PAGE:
Summary of the Co-Chairs
14 November 2023, Französischer Dom, Berlin
The Global Crop Diversity Summit brought together key stakeholders from the global Plant Genetic Resources for Food and Agriculture (PGRFA) community and other agrifood system actors to discuss the crucial importance of crop diversity and genebanks. Through these discussions, actions were identified to increase political awareness and strengthen and empower genebanks to catalyze the transformation of our agrifood systems and play a leading role in achieving the new targets of the Global Biodiversity Framework. The Summit has also contributed to preparations for Climate COP 28, where the Crop Trust will present key findings on the importance of crop diversity for mitigation and adaptation to climate change to the negotiators. The key issues and actions discussed at the Summit are summarized in this Communique.
The urgency of food system transformation
Humanity finds itself at a critical juncture. We must urgently transform our agrifood systems if we are to resolve the linked, overlapping crises of food and nutrition insecurity, climate change, and loss of biodiversity that humanity faces. Urgent action must be taken before emergencies multiply, the climate reaches tipping points, vital ecosystems are destroyed, and our crop and tree diversity is lost forever. Action must be taken to transform global, regional and local agrifood systems to provide more sustainable and nutritious food to the world’s population, and to be more inclusive, bringing a wide range of economic and development benefits to all people.
Plant diversity is at the heart of food system transformation
Plant diversity contributes to transforming agrifood systems towards greater productivity, health, sustainability, resilience and equity in a number of interacting ways.
- Food and nutrition security: Genetic diversity within crops enables the development of more productive, more resilient, more nutritious varieties, providing wider choices to farmers and consumers. A more diverse agriculture can mean a more diverse and healthy diet for all.
- Environmental sustainability and resource efficiency: Agrifood systems that are diversified over time and space are also more economically and environmentally sustainable.
- Climate change adaptation: Farmers can more easily adapt to new climatic conditions and reduce their vulnerability to climate change if they have at their disposal a wide diversity of crops and varieties, safeguarding food production under increasingly challenging, and uncertain, conditions.
- Resilience and risk mitigation: Agrifood systems that are more diverse are less susceptible to pests, diseases, and market fluctuations, as well as climate change. Crop diversity acts as a natural defence mechanism, reducing the risk of large-scale crop losses.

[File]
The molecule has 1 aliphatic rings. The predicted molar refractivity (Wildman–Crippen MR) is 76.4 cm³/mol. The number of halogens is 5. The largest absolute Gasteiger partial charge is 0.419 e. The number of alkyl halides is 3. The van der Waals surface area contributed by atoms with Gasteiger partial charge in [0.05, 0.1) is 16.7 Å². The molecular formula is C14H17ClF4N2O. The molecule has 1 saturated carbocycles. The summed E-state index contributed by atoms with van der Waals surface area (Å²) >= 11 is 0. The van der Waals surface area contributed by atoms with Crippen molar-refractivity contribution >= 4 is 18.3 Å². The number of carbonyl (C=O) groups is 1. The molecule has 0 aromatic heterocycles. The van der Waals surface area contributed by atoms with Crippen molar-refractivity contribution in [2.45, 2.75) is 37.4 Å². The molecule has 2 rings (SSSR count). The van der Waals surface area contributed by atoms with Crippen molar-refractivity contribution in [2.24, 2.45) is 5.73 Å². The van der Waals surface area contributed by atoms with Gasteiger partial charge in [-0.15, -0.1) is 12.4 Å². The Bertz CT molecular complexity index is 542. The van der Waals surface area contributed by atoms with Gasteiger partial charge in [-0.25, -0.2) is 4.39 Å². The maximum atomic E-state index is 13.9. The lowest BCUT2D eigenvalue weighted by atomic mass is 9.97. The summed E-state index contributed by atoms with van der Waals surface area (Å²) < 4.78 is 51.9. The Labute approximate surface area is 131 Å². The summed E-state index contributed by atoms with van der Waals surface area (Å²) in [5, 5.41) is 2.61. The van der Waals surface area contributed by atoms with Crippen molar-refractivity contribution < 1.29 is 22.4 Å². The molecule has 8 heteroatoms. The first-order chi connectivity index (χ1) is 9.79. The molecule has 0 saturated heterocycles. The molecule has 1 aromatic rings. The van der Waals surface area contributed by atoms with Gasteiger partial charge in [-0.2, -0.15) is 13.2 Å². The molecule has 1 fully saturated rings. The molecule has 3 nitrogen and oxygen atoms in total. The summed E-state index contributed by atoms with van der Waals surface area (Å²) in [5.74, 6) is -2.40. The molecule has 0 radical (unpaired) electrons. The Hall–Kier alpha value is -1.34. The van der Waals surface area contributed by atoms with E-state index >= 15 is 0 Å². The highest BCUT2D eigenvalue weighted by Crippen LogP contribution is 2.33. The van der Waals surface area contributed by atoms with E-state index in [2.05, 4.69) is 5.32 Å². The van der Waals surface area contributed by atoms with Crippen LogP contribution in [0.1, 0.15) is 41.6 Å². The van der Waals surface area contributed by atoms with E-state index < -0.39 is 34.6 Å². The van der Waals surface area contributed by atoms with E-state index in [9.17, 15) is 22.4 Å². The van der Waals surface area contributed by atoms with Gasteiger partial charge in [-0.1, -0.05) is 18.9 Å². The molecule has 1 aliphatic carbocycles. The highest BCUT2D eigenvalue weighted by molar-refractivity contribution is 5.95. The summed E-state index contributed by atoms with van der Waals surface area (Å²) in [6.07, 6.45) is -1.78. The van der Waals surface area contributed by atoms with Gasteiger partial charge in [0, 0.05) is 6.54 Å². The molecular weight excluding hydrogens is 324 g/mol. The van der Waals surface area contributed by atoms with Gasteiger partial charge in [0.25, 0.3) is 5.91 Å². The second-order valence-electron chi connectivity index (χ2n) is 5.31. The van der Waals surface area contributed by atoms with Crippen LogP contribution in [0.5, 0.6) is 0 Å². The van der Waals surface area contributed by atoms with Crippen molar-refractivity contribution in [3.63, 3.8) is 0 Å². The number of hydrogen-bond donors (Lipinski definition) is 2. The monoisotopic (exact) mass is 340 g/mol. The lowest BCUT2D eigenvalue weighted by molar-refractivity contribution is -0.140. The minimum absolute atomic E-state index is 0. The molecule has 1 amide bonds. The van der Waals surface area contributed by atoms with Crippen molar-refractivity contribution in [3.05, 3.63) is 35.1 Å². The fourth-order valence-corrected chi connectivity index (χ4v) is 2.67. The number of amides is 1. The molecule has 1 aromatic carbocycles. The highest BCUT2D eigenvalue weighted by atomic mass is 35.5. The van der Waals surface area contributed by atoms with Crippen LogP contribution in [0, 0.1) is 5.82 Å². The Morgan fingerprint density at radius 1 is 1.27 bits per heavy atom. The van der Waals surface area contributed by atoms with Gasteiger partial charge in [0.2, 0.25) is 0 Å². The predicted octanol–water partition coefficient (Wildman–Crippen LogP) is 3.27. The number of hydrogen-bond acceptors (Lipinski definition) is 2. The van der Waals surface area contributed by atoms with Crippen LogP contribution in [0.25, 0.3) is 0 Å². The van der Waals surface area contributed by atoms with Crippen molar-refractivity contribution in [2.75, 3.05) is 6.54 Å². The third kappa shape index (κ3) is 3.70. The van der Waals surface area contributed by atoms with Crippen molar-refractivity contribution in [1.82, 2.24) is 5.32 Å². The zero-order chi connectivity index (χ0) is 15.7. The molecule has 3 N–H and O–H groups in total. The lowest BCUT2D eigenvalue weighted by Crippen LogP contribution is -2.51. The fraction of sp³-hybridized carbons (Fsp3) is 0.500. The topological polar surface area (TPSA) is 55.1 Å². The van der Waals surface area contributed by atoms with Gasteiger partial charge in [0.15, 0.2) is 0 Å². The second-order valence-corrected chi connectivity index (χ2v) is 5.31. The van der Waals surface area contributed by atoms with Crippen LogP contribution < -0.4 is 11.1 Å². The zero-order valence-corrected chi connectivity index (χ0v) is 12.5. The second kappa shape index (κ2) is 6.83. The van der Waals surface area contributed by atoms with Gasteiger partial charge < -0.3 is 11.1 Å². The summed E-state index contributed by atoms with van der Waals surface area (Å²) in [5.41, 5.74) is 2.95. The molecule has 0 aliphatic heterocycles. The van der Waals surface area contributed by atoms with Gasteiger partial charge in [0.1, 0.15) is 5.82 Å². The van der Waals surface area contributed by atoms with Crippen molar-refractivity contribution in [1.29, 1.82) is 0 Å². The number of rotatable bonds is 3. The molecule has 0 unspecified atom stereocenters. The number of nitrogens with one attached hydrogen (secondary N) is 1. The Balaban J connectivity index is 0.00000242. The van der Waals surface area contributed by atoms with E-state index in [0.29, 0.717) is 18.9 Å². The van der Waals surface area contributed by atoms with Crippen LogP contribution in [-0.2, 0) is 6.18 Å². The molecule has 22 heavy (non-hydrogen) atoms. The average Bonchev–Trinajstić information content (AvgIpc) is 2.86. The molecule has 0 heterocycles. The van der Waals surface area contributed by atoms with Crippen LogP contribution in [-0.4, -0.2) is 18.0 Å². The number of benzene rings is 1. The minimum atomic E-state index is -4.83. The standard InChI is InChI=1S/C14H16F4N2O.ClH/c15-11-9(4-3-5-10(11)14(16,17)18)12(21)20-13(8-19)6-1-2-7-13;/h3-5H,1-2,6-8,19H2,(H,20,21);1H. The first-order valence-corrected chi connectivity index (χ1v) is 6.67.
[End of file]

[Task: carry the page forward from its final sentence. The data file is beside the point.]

- Social equity: The most marginalized individuals in society are often the most reliant on agriculture, and also serve as the most vital guardians of crop and tree diversity. Inclusive agrifood systems that enhance the diversity, quality, and affordability of planting materials, and provide access to diversity, empower vulnerable communities by increasing income and bolstering resilience. Inclusive agrifood systems support smallholder farmers, indigenous and local communities to manage and conserve the rich biodiversity of plants upon which the world depends for food and nutrition.
With a climate-resilient agriculture centered around a rich combination of diverse crops and trees, agrifood systems can be abundantly productive and health-sustaining, while regenerating the environment.
Action is needed within the global PGRFA community to promote greater awareness of these important contributions that plant diversity can make to agrifood systems transformation.
A pivotal role for genebanks in agrifood system transformation and achieving new Global Biodiversity Framework targets
Genebanks stand as guardians of agricultural biodiversity, on-farm conservation efforts of farmers. Their significance extends beyond merely safeguarding crop diversity: they are repositories of solutions, innovation and resilience. In an era marked by climate uncertainties, genebanks offer a vast treasure trove of diversity that can enhance the adaptability, resilience and nutritional value of our agrifood systems.
Through collaborative research and knowledge sharing, genebanks can empower breeders and scientists worldwide to develop climate-resilient, nutritious, and high-yielding crop varieties, and farmers to diversify their production landscapes. That also means more choice for consumers. Genebanks are essential in our pursuit of sustainable agriculture, and we must harness their potential to the fullest in support of the transformation of agrifood systems.
The recent adoption of the Kunming-Montreal Global Biodiversity Framework under the Convention on Biological Diversity is an important milestone for genebanks around the world. Genebanks are at the forefront in the realization of Target 4 of the Framework, which calls for maintaining and restoring the genetic diversity of native, wild and domesticated species to maintain their adaptive potential. Genebanks should be proactive and take leadership for the achievement of this new global target and engage with new and existing partners to enhance the complementarity of ex situ conservation with other approaches, such as accelerating deployment of biodiversity-friendly practices in agriculture (as called for in Target 10).